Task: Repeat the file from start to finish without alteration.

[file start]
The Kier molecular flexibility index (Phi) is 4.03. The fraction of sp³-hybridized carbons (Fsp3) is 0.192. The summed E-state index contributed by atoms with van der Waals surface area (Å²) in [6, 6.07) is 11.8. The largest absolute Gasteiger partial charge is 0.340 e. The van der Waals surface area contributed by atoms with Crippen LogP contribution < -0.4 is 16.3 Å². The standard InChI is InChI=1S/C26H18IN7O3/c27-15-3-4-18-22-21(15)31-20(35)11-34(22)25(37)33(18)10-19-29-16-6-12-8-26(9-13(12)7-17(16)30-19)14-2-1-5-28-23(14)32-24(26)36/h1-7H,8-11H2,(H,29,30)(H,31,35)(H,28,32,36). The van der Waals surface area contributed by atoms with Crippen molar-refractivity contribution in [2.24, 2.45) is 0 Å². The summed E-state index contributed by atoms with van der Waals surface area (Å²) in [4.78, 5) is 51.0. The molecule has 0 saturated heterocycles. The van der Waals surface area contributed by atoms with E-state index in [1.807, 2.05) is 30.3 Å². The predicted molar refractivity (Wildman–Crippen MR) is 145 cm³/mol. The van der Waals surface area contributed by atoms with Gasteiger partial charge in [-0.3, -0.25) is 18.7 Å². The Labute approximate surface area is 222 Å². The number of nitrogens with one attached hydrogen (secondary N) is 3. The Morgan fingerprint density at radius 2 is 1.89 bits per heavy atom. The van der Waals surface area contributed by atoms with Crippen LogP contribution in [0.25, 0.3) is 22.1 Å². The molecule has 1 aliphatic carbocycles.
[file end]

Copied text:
The Kier molecular flexibility index (Phi) is 4.03. The fraction of sp³-hybridized carbons (Fsp3) is 0.192. The summed E-state index contributed by atoms with van der Waals surface area (Å²) in [6, 6.07) is 11.8. The largest absolute Gasteiger partial charge is 0.340 e. The van der Waals surface area contributed by atoms with Crippen LogP contribution < -0.4 is 16.3 Å². The standard InChI is InChI=1S/C26H18IN7O3/c27-15-3-4-18-22-21(15)31-20(35)11-34(22)25(37)33(18)10-19-29-16-6-12-8-26(9-13(12)7-17(16)30-19)14-2-1-5-28-23(14)32-24(26)36/h1-7H,8-11H2,(H,29,30)(H,31,35)(H,28,32,36). The van der Waals surface area contributed by atoms with Crippen molar-refractivity contribution in [2.24, 2.45) is 0 Å². The summed E-state index contributed by atoms with van der Waals surface area (Å²) in [4.78, 5) is 51.0. The molecule has 0 saturated heterocycles. The van der Waals surface area contributed by atoms with E-state index in [1.807, 2.05) is 30.3 Å². The predicted molar refractivity (Wildman–Crippen MR) is 145 cm³/mol. The van der Waals surface area contributed by atoms with Gasteiger partial charge in [-0.3, -0.25) is 18.7 Å². The Labute approximate surface area is 222 Å². The number of nitrogens with one attached hydrogen (secondary N) is 3. The Morgan fingerprint density at radius 2 is 1.89 bits per heavy atom. The van der Waals surface area contributed by atoms with Crippen LogP contribution in [0.25, 0.3) is 22.1 Å². The molecule has 1 aliphatic carbocycles.